FOM: Riemann surfaces; arithmetization of analysis; "list 2"

Stephen G Simpson simpson at
Fri Jan 16 13:37:43 EST 1998

Martin Davis writes:
 > Weyl's monograph was a straightforward contribution to technical
 > mathematics. However, viewed historically, it was part of a
 > *movement* that most definitely was fom. The movement has been
 > called the "arithmetization of analysis"

Dear Martin, 

That's a perfectly valid way to view the matter.  You are viewing
Weyl's rigorous definition of Riemann surfaces as part of the movement
toward "arithmetization of analysis", initiated by Weierstrass and
Dedekind.  And I completely agree with your opinion that that entire
movement is an important contribution to f.o.m.  We may have slightly
different reasons for saying this, but we are certainly in agreement.

My reason is as follows: A key issue for f.o.m. is to understand which
mathematical concepts are the most basic.  "Arithmetization of
analysis" shows that various concepts of real and complex analysis can
be defined in terms of the natural numbers.  (Actually, the language
of second order arithmetic is needed, but this distinction wasn't so
clear at the time.)  Thus "arithmetization of analysis" may be viewed
as a series of case studies reducing analysis to arithmetic.  Thus
arithmetic, i.e. the theory of the natural numbers, is seen to be much
more basic than might have been realized previously.  This is part of
the background of why second order arithmetic and its subsystems are
so important in f.o.m. research.  (The title of my forthcoming book is
"Subsystems of Second Order Arithmetic".)

On the other hand, this is not how the "list 2" people (Pillay,
Marker, McLarty, Mattes, maybe Lou van den Dries, maybe others here on
the FOM list) view the matter.  The "list 2" people don't give a damn
about arithmetization of analysis, or which mathematical concepts are
truly basic, or any of the other issues that are, in my view, crucial
for f.o.m.  The way they express this is by saying that a great many
concepts should be added to the list of basic mathematical concepts.
For example, they say that the concepts "cohomology" and "Riemannian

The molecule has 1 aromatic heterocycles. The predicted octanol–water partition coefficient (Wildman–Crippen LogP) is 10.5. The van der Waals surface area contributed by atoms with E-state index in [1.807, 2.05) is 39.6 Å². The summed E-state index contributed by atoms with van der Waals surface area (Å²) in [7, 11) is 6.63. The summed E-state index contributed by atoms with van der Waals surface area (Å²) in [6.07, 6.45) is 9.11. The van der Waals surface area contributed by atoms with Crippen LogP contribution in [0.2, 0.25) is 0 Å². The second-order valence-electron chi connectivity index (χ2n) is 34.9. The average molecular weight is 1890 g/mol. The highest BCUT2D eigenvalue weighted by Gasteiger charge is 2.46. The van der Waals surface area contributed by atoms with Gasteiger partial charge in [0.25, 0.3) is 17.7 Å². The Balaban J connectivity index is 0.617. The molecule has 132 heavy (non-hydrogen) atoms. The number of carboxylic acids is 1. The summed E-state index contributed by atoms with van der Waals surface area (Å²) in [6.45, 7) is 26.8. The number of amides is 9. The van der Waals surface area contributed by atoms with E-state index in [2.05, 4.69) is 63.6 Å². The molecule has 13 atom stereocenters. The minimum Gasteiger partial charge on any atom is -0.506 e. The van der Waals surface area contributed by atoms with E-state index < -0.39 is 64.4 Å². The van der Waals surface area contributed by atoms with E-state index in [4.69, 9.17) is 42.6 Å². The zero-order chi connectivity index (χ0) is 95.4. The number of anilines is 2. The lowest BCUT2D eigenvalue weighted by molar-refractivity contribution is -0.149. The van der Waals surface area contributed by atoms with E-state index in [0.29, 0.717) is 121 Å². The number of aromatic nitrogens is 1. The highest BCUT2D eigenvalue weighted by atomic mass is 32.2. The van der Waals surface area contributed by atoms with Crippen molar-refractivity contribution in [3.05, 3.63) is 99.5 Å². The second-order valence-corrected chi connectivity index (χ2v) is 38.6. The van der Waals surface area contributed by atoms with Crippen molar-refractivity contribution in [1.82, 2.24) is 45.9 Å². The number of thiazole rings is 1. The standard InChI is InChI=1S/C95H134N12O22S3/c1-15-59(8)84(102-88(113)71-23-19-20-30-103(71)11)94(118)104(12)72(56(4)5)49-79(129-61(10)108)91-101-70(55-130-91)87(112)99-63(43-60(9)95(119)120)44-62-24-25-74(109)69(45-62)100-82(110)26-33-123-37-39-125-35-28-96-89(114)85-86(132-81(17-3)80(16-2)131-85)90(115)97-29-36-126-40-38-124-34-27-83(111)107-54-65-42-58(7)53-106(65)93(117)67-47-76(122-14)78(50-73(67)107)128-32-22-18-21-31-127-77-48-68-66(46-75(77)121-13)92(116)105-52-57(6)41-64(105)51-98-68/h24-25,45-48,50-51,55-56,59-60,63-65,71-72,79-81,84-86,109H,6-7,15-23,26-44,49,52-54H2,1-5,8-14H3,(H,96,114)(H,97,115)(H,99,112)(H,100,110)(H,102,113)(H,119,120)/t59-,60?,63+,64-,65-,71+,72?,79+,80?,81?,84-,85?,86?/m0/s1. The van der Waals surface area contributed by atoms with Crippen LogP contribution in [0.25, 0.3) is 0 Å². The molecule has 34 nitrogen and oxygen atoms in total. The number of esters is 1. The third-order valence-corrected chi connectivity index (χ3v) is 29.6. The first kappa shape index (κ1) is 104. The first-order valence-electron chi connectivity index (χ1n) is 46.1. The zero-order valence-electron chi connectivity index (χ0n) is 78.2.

manifold" are just as basic as the concepts "set" and "number".
Obviously this destroys the concept of "basic mathematical concept."
That is their intention.

The "list 2" people want to say that Weyl's definition of Riemann
surfaces is first-class f.o.m. simply because it is a conceptual
clarification of what according to them is a "basic mathematical
concept", namely Riemann surfaces.  To these people, the fact that
Weyl reduced Riemann surfaces to sets, numbers, or whatever is
irrelevant.  Lou expressed this as follows:

 > I think Weyl would have resisted the idea that he had *reduced* the
 > notion of Riemann surface to that of the notion of set.  Riemann
 > surfaces will undoubtedly survive any modifications that the
 > present framework for the reduction of mathematics to sets might
 > undergo, or even the disappearance of sets if that ever happens.

The "list 2" people also want to consider a great deal of other pure
mathematics as f.o.m.  For instance, McLarty and Marker say that
Chow's lemma about projective analytic varieties is f.o.m.  Mattes
says that Connes' "non-commutative geometry" (this is just C*-algebras
and algebraic topology in disguise) is f.o.m.  Pillay says that
cohomology theory is f.o.m.  Et cetera, et cetera.  It's hard to think
of any conceptual breakthrough in mathematics that they would not
promote as f.o.m.

To accept this "list 2" viewpoint would be to destroy f.o.m. as a
subject distinct from high-level pure mathematics.

I don't believe that you subscribe to the "list 2" viewpoint.  But
your statement about the nature of f.o.m., if taken as a definition of
f.o.m., would unjustifiably legitimize this viewpoint.  That's why I
dispute your statement.

-- Steve

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